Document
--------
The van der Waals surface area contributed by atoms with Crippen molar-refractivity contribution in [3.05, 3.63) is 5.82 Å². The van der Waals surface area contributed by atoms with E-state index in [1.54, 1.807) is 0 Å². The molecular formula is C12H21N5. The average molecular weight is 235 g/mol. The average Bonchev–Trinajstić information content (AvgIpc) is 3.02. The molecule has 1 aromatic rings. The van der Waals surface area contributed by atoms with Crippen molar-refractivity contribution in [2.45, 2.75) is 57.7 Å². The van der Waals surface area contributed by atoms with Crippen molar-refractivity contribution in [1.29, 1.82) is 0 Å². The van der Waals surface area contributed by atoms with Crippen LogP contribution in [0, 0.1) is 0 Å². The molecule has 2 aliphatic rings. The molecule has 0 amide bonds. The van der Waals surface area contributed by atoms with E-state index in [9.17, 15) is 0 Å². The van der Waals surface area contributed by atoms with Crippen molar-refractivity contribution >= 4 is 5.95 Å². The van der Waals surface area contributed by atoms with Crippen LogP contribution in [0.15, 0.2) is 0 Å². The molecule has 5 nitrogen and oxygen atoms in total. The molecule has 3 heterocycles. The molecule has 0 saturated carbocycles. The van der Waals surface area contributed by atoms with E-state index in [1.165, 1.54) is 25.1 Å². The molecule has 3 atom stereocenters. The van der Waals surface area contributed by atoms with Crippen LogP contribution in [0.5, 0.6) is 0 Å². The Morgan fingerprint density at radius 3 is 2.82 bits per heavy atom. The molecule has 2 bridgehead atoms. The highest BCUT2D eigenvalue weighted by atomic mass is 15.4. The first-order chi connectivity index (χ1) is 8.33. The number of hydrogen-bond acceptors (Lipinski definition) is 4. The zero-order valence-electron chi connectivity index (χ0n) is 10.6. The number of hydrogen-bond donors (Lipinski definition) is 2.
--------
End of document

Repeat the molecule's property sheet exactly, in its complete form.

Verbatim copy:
The van der Waals surface area contributed by atoms with Crippen molar-refractivity contribution in [3.05, 3.63) is 5.82 Å². The van der Waals surface area contributed by atoms with E-state index in [1.54, 1.807) is 0 Å². The molecular formula is C12H21N5. The average molecular weight is 235 g/mol. The average Bonchev–Trinajstić information content (AvgIpc) is 3.02. The molecule has 1 aromatic rings. The van der Waals surface area contributed by atoms with Crippen molar-refractivity contribution in [2.45, 2.75) is 57.7 Å². The van der Waals surface area contributed by atoms with Crippen molar-refractivity contribution in [1.29, 1.82) is 0 Å². The van der Waals surface area contributed by atoms with Crippen LogP contribution in [0, 0.1) is 0 Å². The molecule has 2 aliphatic rings. The molecule has 0 amide bonds. The van der Waals surface area contributed by atoms with E-state index in [9.17, 15) is 0 Å². The van der Waals surface area contributed by atoms with Crippen molar-refractivity contribution >= 4 is 5.95 Å². The van der Waals surface area contributed by atoms with Crippen LogP contribution in [0.15, 0.2) is 0 Å². The molecule has 5 nitrogen and oxygen atoms in total. The molecule has 3 heterocycles. The molecule has 0 saturated carbocycles. The van der Waals surface area contributed by atoms with E-state index in [1.165, 1.54) is 25.1 Å². The molecule has 3 atom stereocenters. The van der Waals surface area contributed by atoms with Crippen LogP contribution in [0.5, 0.6) is 0 Å². The Morgan fingerprint density at radius 3 is 2.82 bits per heavy atom. The molecule has 2 bridgehead atoms. The highest BCUT2D eigenvalue weighted by atomic mass is 15.4. The first-order chi connectivity index (χ1) is 8.33. The number of hydrogen-bond acceptors (Lipinski definition) is 4. The zero-order valence-electron chi connectivity index (χ0n) is 10.6. The number of hydrogen-bond donors (Lipinski definition) is 2.